Johannesburg, 22 Apr 2008
Preparatory construction work is under way at a site near Carnarvon, in the Northern Cape, that will host the first phase of the MeerKAT radio telescope project by the end of next year.
While an access road is being built to the site and utilities are being provided, government officials, scientists and engineers are gathered west of Pretoria today for a two-day conference to strategise SA's bid for the "world's largest ICT project".
SA is in the running - with Australia - for a billion-euro Square Kilometre Array (SKA) radio telescope.
SKA project leader Dr Bernie Fanaroff says should SA win the bid, the bulk of the arrays will be built at the MeerKAT site. The SKA will have outstations as far as 3 000km away and partner states to host these include Botswana, Ghana, Tanzania, Kenya, Madagascar, Mauritius, Mozambique and Namibia.
"We have invited the heads of the relevant government departments and their experts here to plan the SA bid and to plan how we will establish stations in these countries if we win the bid," Fanaroff says.
"We want an African strategy to win the bid, but we also need to discuss the implications of winning that bid."
He adds that SA has already passed legislation to safeguard the Carnarvon area from radio frequency interference and that it wants "some kind of regulation" in the partner countries "so that the areas selected are kept radio-quiet".
A decision on where to place the SKA will be made in 2011, building work will start in 2013 and a space science is scheduled to commence at the site in 2015, although construction will only be complete by 2020.
Fanaroff says MeerKAT is both an SKA "pathfinder telescope" and an indigenous initiative to build a hi-tech, world-leading centimetre-wave radio telescope that will set a standard for many years.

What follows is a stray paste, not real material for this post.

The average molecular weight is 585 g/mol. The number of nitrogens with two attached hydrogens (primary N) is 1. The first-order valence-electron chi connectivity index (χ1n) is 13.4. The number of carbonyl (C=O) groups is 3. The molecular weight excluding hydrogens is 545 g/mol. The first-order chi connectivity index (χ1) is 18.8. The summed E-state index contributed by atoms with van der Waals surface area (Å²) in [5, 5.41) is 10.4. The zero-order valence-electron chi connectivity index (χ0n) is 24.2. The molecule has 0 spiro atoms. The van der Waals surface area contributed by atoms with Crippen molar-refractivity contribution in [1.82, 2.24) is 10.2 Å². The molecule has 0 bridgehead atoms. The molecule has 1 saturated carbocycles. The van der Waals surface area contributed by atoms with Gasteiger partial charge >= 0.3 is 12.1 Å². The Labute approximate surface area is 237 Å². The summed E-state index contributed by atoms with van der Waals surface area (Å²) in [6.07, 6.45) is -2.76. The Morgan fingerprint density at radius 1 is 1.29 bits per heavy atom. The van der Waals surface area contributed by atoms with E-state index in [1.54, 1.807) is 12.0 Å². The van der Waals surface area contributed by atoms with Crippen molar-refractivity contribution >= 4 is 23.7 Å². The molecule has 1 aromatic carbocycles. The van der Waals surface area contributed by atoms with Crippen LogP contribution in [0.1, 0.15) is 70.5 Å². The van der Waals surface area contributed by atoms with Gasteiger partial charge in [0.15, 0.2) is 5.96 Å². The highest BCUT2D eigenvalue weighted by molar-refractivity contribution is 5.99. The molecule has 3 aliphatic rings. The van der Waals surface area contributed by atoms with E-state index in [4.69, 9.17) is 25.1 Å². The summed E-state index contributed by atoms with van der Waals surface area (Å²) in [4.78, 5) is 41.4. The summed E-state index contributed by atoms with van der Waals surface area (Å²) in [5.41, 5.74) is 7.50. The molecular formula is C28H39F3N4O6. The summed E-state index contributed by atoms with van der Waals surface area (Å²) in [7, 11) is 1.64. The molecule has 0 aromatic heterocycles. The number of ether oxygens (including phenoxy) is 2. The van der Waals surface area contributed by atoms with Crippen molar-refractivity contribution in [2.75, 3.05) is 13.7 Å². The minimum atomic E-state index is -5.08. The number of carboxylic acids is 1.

South African scientists and engineers began the design, development and construction of MeerKAT four years ago, in collaboration with colleagues at Cambridge, Oxford, Manchester, The University of California at Berkeley, Caltech, the Netherlands Institute for Radio Astronomy and others.
MeerKAT will be complete and in service by late 2012 and will consist of up to eighty 12m antennas - although the final number of antennas to be built remains subject to budget constraints.
At present, a prototype 15m antenna built by ICT vendor IST for both MeerKAT and SKA is undergoing testing at the Hartebeesthoek Radio Astronomy Observatory, northwest of Johannesburg.
The antenna is the largest ever built from composite material and was manufactured to a South African design.
Fanaroff's office says tests on this antenna have helped improve the design and seven optimised 12m antenna will be constructed for the initial MeerKAT dish array that will stand in the Karoo by late next year.
The SKA project office says this approach is being followed to maximise the scientific output and minimise risk.
"We have made a lot of progress since starting to bid in 2003. The feeling was you can't build anything as complex as this in Africa, but we've brought scientists here and showed them that in fact you can," Fanaroff says.
He adds that South African scientists are already involved in the High Energy Stereoscopic System (HESS) gamma ray radiocope, in southern Namibia. "This is a collaboration with Namibian, German and other European scientists" and they are "doing very exciting work".
HESS consists of four radioscopes at a site on the Khomas Hochland, south of Windhoek, and SA contributed R30 million to its construction. It became operational in 2002.
More recently, SA helped design and build the Southern African Large Telescope, at Sutherland, near Carnarvon, in the Northern Cape. "Everyone was amazed a how quickly and efficiently we built that," says Fanaroff.
SA contributed about a third of the $36 million the wikipedia says the facility cost to build and operate.
Fanaroff adds that SA has been conducting astronomy for "several centuries" in the Cape; MeerKAT and SKA simply build on this foundation.
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